Food:

Food in diet of the Yellow-headed Parrot include outbreaks, leaves news, fruits of Palma, seeds of Acacia, fruits of Macuna, Ficus, Zuelania guidonia, Bumelia laetivirens, Solanum and Pithecellobium flexicaule.

They can cause damage to crops, including corn, mango and green bananas.

Distribution and status:

Size of its range (breeding/resident ): 1.020.000 km2

The Yellow-headed Parrot It is confined to Central America in Mexico, Belize, the east end Guatemala and the Northwest corner of Honduras. They are distributed by the slope of Pacific of Mexico in Colima, Michoacán, Warrior, Oaxaca (two disjunct populations on the slopes of Pacific and of the Gulf on Isthmus region) and Chiapas. also observed in the shed Gulf from the central and southern Tamaulipas, to the East of San Luis Potosí, Puebla, Veracruz, Tabasco and Campeche, as well as in Belize and around puerto Barios at the East end of Guatemala to the northwest corner of Honduras in the Sula Valley.

Distribution in the east of its range poorly documented, with dubious appearances Campeche and in the region of Petén in the North of Guatemala, confirmed only 1993.

Reports Yellow-headed Parrot outside the normal range Mexico (for example, City of Mexico) probably involving leaks. Wild populations Miami (Florida) and Puerto Rico.

local residents, and rare sparsely distributed along most of its distribution (perhaps locally common in parts of Belize) with diminished by the loss of habitat populations and their capture for live bird markets.

The population of Sula Valley survives as remainder. marketed widely both within and outside the species range, being one of the most searched Neotropical parrots pet (reputedly one of the best talkers). The most dramatic declines were probably in northeast Mexico, where habitat loss has been more rapid and severe. The wild population is probably less than 7.000 individuals (1994).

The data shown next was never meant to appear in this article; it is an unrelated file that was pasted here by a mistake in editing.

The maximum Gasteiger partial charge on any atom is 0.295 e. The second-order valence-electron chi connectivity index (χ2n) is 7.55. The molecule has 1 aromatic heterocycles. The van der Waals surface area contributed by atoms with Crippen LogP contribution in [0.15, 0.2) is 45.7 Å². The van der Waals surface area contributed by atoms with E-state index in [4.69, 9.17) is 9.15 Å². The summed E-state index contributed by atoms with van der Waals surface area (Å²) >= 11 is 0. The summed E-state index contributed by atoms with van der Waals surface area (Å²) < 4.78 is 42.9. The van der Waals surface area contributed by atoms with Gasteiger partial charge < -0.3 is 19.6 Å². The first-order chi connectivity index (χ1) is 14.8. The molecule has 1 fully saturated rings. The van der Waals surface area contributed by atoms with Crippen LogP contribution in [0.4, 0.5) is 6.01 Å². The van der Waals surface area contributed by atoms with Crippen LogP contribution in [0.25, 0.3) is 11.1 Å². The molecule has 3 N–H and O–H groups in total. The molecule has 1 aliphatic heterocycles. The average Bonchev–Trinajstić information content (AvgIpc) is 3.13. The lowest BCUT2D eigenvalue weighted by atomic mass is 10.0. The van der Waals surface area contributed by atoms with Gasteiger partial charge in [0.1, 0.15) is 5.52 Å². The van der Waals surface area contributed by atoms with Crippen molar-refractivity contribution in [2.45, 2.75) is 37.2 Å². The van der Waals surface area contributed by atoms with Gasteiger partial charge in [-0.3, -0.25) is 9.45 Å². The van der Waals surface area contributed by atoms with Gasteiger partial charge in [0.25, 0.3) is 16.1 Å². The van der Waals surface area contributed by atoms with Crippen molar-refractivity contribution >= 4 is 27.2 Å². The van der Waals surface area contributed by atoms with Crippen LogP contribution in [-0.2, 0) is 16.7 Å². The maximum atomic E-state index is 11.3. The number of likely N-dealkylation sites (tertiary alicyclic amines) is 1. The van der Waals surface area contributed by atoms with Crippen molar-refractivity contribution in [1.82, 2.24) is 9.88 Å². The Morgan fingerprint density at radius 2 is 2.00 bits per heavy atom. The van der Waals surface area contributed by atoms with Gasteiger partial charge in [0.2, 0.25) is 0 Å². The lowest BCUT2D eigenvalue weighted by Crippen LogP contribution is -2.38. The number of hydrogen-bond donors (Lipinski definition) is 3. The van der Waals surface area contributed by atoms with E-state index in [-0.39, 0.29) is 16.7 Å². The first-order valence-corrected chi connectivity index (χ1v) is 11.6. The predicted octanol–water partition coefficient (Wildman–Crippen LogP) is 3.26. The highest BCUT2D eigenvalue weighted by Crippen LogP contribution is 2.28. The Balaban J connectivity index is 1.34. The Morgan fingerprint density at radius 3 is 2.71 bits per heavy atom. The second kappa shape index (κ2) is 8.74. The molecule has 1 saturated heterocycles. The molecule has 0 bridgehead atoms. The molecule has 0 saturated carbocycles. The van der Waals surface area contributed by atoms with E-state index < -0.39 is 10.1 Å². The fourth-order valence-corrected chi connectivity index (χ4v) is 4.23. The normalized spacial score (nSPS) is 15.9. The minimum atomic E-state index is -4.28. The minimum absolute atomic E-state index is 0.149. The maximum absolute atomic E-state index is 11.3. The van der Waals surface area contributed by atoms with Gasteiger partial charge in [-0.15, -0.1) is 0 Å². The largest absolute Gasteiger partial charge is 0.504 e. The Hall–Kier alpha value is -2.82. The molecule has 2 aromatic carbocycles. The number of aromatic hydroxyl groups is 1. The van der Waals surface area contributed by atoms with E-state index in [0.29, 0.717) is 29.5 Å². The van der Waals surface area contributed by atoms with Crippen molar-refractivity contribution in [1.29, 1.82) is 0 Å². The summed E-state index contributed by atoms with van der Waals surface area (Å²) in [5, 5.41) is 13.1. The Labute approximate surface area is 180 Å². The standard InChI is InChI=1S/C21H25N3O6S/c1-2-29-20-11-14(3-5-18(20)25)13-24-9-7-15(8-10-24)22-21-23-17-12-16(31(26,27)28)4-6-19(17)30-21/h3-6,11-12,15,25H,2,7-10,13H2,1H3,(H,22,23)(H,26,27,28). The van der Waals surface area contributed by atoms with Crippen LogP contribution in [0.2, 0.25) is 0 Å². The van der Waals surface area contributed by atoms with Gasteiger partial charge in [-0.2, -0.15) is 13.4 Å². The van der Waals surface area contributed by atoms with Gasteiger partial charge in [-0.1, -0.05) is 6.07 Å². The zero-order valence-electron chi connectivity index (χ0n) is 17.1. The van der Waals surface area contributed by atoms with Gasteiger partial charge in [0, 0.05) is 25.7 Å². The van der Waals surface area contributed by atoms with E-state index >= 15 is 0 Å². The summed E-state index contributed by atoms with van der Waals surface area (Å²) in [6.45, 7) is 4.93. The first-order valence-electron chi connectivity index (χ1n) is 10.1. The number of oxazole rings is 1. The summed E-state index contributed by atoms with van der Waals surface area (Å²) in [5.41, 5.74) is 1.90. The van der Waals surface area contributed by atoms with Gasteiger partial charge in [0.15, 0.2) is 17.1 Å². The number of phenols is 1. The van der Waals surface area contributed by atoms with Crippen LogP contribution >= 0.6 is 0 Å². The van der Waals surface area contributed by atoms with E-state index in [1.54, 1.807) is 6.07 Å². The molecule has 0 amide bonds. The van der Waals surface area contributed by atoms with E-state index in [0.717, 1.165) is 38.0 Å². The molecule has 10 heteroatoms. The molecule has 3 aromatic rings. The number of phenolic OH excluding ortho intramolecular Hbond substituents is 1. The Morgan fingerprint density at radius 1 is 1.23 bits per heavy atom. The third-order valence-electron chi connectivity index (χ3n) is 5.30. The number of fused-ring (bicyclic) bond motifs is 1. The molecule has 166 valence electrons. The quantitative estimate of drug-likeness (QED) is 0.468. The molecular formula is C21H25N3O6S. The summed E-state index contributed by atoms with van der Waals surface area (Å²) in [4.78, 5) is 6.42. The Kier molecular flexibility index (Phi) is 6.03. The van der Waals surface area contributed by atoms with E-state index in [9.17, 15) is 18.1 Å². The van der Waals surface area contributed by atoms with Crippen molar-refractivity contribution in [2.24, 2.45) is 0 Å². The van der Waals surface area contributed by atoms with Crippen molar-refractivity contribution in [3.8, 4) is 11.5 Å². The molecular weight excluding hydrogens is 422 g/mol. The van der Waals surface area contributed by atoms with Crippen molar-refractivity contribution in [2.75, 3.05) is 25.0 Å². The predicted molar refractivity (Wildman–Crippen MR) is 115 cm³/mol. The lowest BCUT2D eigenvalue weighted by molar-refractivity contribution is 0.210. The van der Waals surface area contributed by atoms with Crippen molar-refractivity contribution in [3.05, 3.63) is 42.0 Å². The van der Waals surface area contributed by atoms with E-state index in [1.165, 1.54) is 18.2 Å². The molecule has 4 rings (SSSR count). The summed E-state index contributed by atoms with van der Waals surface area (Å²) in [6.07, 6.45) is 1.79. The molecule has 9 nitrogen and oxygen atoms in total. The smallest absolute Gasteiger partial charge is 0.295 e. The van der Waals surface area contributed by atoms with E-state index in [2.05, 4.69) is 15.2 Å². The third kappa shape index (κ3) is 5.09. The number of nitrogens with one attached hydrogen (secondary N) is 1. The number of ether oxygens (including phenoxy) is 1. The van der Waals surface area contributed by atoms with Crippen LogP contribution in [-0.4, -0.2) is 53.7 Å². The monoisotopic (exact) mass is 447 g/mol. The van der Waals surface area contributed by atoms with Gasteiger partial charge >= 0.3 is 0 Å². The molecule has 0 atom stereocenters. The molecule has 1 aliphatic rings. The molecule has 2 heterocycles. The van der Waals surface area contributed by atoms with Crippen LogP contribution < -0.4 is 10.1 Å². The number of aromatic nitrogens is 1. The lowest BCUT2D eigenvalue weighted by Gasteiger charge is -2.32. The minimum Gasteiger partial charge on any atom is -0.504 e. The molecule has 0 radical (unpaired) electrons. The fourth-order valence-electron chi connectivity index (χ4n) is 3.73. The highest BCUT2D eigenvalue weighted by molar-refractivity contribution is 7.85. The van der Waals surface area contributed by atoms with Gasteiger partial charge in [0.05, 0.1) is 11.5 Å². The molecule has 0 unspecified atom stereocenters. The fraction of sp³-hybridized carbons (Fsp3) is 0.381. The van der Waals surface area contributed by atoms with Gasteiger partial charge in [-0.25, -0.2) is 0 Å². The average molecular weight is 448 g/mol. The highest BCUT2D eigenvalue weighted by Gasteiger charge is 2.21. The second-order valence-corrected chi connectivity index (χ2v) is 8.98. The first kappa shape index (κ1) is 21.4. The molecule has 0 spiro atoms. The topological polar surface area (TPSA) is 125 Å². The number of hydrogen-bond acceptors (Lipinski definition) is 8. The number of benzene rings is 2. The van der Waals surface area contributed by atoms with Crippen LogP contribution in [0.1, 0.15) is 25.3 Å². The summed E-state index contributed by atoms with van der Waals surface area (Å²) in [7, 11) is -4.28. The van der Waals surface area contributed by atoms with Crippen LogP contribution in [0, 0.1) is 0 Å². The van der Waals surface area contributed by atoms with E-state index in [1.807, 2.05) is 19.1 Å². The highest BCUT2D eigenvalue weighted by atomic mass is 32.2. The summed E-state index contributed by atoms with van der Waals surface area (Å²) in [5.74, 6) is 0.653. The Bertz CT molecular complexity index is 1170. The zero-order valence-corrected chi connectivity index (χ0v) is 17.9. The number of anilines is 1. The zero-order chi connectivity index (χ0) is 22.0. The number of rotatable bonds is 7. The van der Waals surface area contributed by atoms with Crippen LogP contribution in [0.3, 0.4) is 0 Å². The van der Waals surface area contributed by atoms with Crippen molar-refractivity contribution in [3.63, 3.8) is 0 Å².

Distribution 3 subspecies:

Conservation:

[stextbox id=”alert” shadow=”true” float=”true” align =”right” width =”290″]

• Current red list category of the UICN: In danger of extinction.

• Population trend: Decreasing.

• Population size: 4700

Justification of the red list category

    This species qualifies as in danger of extinction due to demographic decline very fast. The population is now so small that it is likely to fall (but still very significant) rates decrease in the future (Collar et al., 1992).

Justification of the population

    The population It was estimated 7.000 copies in 1994. This is roughly equivalent to 4.700 mature individuals.

Justification of trend

    It is estimated that the population of the species is declining very fast, due to the loss and degradation of habitat and the levels of capture and persecution. On the coast of Michoacán, Mexico, it is estimated that the species occupies the 45.6% its estimated historical distribution (Monterrubio-Rico et al ., 2007 ). Throughout all Pacific coast of Mexico, its historical range has shrunk by 79% (Monterrubio-Rico et al ., 2010). The population of Punta de Manabique It decreased by 30% between 1994 and 2001 mainly due to the Poaching of nests (our man 2003 , Eisermann in a bit., 2007).